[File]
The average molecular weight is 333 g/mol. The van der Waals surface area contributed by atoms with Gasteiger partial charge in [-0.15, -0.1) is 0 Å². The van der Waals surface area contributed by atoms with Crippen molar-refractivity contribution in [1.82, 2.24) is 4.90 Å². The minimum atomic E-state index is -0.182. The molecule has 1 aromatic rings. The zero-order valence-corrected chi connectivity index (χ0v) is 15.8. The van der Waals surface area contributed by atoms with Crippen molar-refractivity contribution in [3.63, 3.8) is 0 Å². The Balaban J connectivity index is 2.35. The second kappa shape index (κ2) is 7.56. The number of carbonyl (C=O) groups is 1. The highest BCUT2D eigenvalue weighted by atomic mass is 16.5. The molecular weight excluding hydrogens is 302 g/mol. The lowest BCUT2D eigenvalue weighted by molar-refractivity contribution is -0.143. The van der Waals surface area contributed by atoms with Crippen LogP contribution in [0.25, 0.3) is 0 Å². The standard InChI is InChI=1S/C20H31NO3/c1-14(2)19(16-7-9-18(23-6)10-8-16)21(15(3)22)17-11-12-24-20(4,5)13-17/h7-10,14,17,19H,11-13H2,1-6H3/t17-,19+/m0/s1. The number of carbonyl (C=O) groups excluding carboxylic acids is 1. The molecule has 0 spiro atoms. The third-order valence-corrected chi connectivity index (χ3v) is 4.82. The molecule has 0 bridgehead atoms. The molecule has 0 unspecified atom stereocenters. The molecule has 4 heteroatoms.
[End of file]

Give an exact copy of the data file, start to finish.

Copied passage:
The average molecular weight is 333 g/mol. The van der Waals surface area contributed by atoms with Gasteiger partial charge in [-0.15, -0.1) is 0 Å². The van der Waals surface area contributed by atoms with Crippen molar-refractivity contribution in [1.82, 2.24) is 4.90 Å². The minimum atomic E-state index is -0.182. The molecule has 1 aromatic rings. The zero-order valence-corrected chi connectivity index (χ0v) is 15.8. The van der Waals surface area contributed by atoms with Crippen molar-refractivity contribution in [3.63, 3.8) is 0 Å². The Balaban J connectivity index is 2.35. The second kappa shape index (κ2) is 7.56. The number of carbonyl (C=O) groups is 1. The highest BCUT2D eigenvalue weighted by atomic mass is 16.5. The molecular weight excluding hydrogens is 302 g/mol. The lowest BCUT2D eigenvalue weighted by molar-refractivity contribution is -0.143. The van der Waals surface area contributed by atoms with Crippen LogP contribution in [0.25, 0.3) is 0 Å². The standard InChI is InChI=1S/C20H31NO3/c1-14(2)19(16-7-9-18(23-6)10-8-16)21(15(3)22)17-11-12-24-20(4,5)13-17/h7-10,14,17,19H,11-13H2,1-6H3/t17-,19+/m0/s1. The number of carbonyl (C=O) groups excluding carboxylic acids is 1. The molecule has 0 spiro atoms. The third-order valence-corrected chi connectivity index (χ3v) is 4.82. The molecule has 0 bridgehead atoms. The molecule has 0 unspecified atom stereocenters. The molecule has 4 heteroatoms.